day to this, as the old rhyme observes, gunpowder treason has 
'never been forgot'. The fifth of November persisted as a day on 
which rowdy youths took the opportunity for challenging local 
authorities up and down the land: at that level there was little 
perception of the original conspiracy, just as today the 
historical facts are, for many, submerged beneath spectacle and 
consumerism. Commemoration was given yet another lease of life 
in the 1850s by the antagonisms generated by Catholic 
emancipation, and the re-establishment of a Catholic religious 
hierarchy in England.

In 1790 The Times recorded boys begging in the street 'to burn 
Guy Faux'. By Victoria's reign, Fawkes-the cloaked figure in the 
cellar-was burnt in effigy almost everywhere, rather than the 
pope or the devil, and he has, in an increasingly secular and 
religiously tolerant age, held his place of dishonour atop the 
bonfires ever since, joined occasionally by the transient 
demon-figures of state politics or the popular press: 
suffragettes, the Kaiser, and Margaret Thatcher among them. 
Through the twentieth century celebrations have become more 
orderly, more tame. Even back-garden firework displays, 
widespread as late as the 1970s, have been frustrated by safety 
considerations, and the pull of large, organized shows. Those 
few surviving examples of vehement anti-Catholic ritual on 
bonfire night-at Lewes in Sussex, for example-are noteworthy in 
their rarity. Gunpowder Plot day has become Guy Fawkes' night, 
bonfire night, or firework night, but the durability of this 
particular manifestation of Englishness-its ability to reinvent 
a reason for continuing-remains remarkable.

Perhaps this is only right. Though a failure, the plot came very 
close to success. Theories, as old as the treason itself, that 
the government either knew of the conspiracy from an early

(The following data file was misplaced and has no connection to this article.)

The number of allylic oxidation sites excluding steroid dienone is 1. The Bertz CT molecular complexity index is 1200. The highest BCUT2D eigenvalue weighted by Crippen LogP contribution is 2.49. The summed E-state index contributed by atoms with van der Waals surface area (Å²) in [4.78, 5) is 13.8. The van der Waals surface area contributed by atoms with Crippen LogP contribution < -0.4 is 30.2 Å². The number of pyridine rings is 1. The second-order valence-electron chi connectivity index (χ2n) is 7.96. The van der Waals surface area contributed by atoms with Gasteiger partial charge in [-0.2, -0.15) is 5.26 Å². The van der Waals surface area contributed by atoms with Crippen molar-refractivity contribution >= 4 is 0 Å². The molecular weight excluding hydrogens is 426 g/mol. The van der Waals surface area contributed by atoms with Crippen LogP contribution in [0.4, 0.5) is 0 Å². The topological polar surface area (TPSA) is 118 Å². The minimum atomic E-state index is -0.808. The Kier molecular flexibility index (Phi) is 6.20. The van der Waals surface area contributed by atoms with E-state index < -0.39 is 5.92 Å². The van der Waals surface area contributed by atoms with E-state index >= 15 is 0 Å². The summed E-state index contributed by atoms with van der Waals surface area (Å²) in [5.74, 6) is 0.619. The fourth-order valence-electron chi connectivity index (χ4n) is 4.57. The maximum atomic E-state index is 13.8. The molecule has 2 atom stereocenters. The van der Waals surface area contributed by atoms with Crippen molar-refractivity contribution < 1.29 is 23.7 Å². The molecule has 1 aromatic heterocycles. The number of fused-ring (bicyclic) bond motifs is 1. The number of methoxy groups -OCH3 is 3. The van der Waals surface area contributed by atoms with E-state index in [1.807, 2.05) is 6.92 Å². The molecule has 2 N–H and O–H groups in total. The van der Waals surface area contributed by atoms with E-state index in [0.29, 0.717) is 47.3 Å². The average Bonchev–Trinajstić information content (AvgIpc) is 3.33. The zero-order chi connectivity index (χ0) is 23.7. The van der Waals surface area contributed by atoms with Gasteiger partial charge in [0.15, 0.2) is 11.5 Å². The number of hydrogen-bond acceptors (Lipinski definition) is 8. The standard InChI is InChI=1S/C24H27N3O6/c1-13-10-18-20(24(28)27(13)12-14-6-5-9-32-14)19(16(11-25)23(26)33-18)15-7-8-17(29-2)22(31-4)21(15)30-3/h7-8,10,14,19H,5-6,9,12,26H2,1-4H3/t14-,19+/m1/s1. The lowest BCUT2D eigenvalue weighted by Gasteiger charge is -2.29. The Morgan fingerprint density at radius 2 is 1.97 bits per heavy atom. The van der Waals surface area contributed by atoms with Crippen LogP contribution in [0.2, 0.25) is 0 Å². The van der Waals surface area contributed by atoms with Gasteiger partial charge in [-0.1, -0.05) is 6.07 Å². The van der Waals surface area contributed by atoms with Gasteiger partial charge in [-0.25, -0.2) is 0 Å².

stage, or that it actually manipulated the conspirators through 
one or more agents provocateurs, draw unwarranted conclusions 
from the surviving evidence, fail to advance any credible motive 
for such chicanery, and were, indeed, effectively demolished 
long ago by S. R. Gardiner (in What Gunpowder Plot Was, 1897; 
see Nicholls, 213-20). The magnitude of Fawkes's intended 
treason should never be underestimated. Ordnance records state 
that the 18 hundredweight of powder transferred from the cellar 
to the Tower of London was 'decaied', but modern calculations 
suggest that, decayed or not, few if any in the Lords that 
afternoon would have survived a combination of devastating 
explosion and the noxious fumes thrown out by the combustion of 
seventeenth-century gunpowder. Guy Fawkes, the experienced 
soldier, knew this only too well.

Mark Nicholls










Sources  Gunpowder Plot book, PRO, SP 14/16, 14/216 + Hatfield 
House, Hertfordshire, Salisbury-Cecil MSS + M. Nicholls, 
Investigating Gunpowder Plot (1991) + F. Edwards, ed., The 
Gunpowder Plot: the narrative of Oswald Tesimond, alias Greenway 
(1973) + His majesties speach in this last session of parliament 
... together with a discourse of the maner of the discovery of 
this late intended treason, joyned with an examination of some 
of the prisoners (1605); repr. in W. Oldys, ed., The Harleian 
miscellany, 10 vols. (1808-13), vol. 4 + State trials + A. J. 
Loomie, 'Guy Fawkes in Spain: the "Spanish treason" in Spanish 
documents', BIHR, special suppl., 9 (1971) [whole issue] + S. R. 
Gardiner, What Gunpowder Plot was (1897) + D. Jardine, Criminal 
trials, 2 vols. (1832-5) + H. Garnett, Portrait of Guy Fawkes: 
an experiment in biography (1962) + W. Oldys and T. Park, eds., 
The Harleian miscellany, 10 vols. (1808-13), vols. 3-4 + R. 
Davies, The Fawkes's of York (1850) + D. Jardine, A narrative of 
the Gunpowder Plot (1857) + K. M. Longley, 'Three sites in the 
city of York', Recusant History, 12, 1-7 + N. A. M. Rodger, 
'Ordnance records and the Gunpowder Plot', BIHR, 53 (1980), 
124-5 + S. Middelboe, 'Guy certainly was not joking', New Civil 
Engineer, 5 (Nov 1987), 32-4 + D. Cressy, Bonfires and bells 
(1989), 68-90 + D. Cressy, 'The fifth of November remembered', 
Myths of the English, ed. R. Porter (1992), 68-90 + R. Hutton, 
The stations of the sun: a history of the ritual years in 
Britain (1996), chap. 39 + J. Wolffe, The protestant crusade in 
Great Britain, 1829-1860 (1991)
Likenesses  group portrait, line engraving, c.1605 (The 
Gunpowder Plot conspirators, 1605), NPG [see illus.]